The American Trucking Associations’ (ATA) advanced seasonally adjusted For-Hire Truck Tonnage Index increased 1 percent in December, following a decrease of 0.9 percent during November.
In December, the index equaled 135.6 (2000=100), which is up from 134.3 in November, and 0.1 percent below the all-time high of 135.8 reached in January 2015.
Compared with December 2014, the seasonally adjusted index increased 1.1 percent, which was better than November’s 0.2 percent year-over-year gain. For all of 2015, compared with 2014, tonnage was up 2.6 percent.
The not-seasonally adjusted index, which represents the change in tonnage actually hauled by the fleets before any seasonal adjustment, equaled 132.7 in December, which was 2.9 percent above the previous month (129.0).
“Tonnage ended 2015 on a strong note, but it was not strong for the year as a whole,” said ATA Chief Economist Bob Costello. “With year-over-year gains averaging just 1.2 percent over the last four months, there was a clear deceleration in truck tonnage.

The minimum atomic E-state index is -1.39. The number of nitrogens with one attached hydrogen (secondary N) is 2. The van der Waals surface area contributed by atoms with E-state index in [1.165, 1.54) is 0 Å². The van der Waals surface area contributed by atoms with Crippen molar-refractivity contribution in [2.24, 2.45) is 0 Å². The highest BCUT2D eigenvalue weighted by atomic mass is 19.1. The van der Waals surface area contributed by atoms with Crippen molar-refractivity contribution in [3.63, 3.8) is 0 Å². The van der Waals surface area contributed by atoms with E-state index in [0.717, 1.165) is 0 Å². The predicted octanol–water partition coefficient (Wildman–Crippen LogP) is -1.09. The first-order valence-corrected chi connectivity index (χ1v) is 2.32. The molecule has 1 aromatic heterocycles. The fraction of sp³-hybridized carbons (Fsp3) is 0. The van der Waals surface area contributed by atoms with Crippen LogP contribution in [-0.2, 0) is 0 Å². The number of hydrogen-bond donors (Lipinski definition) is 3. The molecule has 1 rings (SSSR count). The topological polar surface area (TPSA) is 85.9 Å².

“At the expense of sounding like a broken record, I remain concerned about the high level of inventories throughout the supply chain. The total business inventory-to-sales record is at the highest level in over a decade, excluding the Great Recession period. This will have a negative impact on truck freight volumes over the next few months at least. And, this inventory cycle is overriding any strength from consumer spending and housing at the moment” he said.
Trucking serves as a barometer of the U.S. economy, representing 68.8 percent of tonnage carried by all modes of domestic freight transportation, including manufactured and retail goods. Trucks hauled just under 10 billion tons of freight in 2014. Motor carriers collected $700.4 billion, or 80.3 percent of total revenue earned by all transport modes.